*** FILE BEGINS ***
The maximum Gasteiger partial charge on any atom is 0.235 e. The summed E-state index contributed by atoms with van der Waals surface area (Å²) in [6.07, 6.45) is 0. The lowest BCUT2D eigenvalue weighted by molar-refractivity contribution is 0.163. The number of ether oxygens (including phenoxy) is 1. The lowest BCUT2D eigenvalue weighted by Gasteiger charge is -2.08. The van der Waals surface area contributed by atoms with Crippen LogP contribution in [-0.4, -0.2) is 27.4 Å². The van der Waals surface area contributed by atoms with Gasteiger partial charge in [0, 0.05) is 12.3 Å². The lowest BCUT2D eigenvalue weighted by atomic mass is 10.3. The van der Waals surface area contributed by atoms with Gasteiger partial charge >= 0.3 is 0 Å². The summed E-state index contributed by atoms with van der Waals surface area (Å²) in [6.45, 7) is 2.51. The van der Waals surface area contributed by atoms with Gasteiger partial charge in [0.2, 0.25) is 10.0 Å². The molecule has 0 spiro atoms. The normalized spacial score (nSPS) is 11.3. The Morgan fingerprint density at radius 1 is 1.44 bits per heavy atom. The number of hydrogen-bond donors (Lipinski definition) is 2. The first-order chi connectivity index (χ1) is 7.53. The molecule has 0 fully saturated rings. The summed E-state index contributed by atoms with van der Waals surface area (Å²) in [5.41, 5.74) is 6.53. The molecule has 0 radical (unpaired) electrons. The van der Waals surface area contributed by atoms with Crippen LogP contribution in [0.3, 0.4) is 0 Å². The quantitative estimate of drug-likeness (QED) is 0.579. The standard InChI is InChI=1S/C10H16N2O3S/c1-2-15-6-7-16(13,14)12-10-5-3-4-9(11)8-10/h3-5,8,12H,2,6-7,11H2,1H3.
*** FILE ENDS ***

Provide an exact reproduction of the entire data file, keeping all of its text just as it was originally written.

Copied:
The maximum Gasteiger partial charge on any atom is 0.235 e. The summed E-state index contributed by atoms with van der Waals surface area (Å²) in [6.07, 6.45) is 0. The lowest BCUT2D eigenvalue weighted by molar-refractivity contribution is 0.163. The number of ether oxygens (including phenoxy) is 1. The lowest BCUT2D eigenvalue weighted by Gasteiger charge is -2.08. The van der Waals surface area contributed by atoms with Crippen LogP contribution in [-0.4, -0.2) is 27.4 Å². The van der Waals surface area contributed by atoms with Gasteiger partial charge in [0, 0.05) is 12.3 Å². The lowest BCUT2D eigenvalue weighted by atomic mass is 10.3. The van der Waals surface area contributed by atoms with Gasteiger partial charge >= 0.3 is 0 Å². The summed E-state index contributed by atoms with van der Waals surface area (Å²) in [6.45, 7) is 2.51. The van der Waals surface area contributed by atoms with Gasteiger partial charge in [0.2, 0.25) is 10.0 Å². The molecule has 0 spiro atoms. The normalized spacial score (nSPS) is 11.3. The Morgan fingerprint density at radius 1 is 1.44 bits per heavy atom. The number of hydrogen-bond donors (Lipinski definition) is 2. The first-order chi connectivity index (χ1) is 7.53. The molecule has 0 fully saturated rings. The summed E-state index contributed by atoms with van der Waals surface area (Å²) in [5.41, 5.74) is 6.53. The molecule has 0 radical (unpaired) electrons. The van der Waals surface area contributed by atoms with Crippen LogP contribution in [0.3, 0.4) is 0 Å². The quantitative estimate of drug-likeness (QED) is 0.579. The standard InChI is InChI=1S/C10H16N2O3S/c1-2-15-6-7-16(13,14)12-10-5-3-4-9(11)8-10/h3-5,8,12H,2,6-7,11H2,1H3.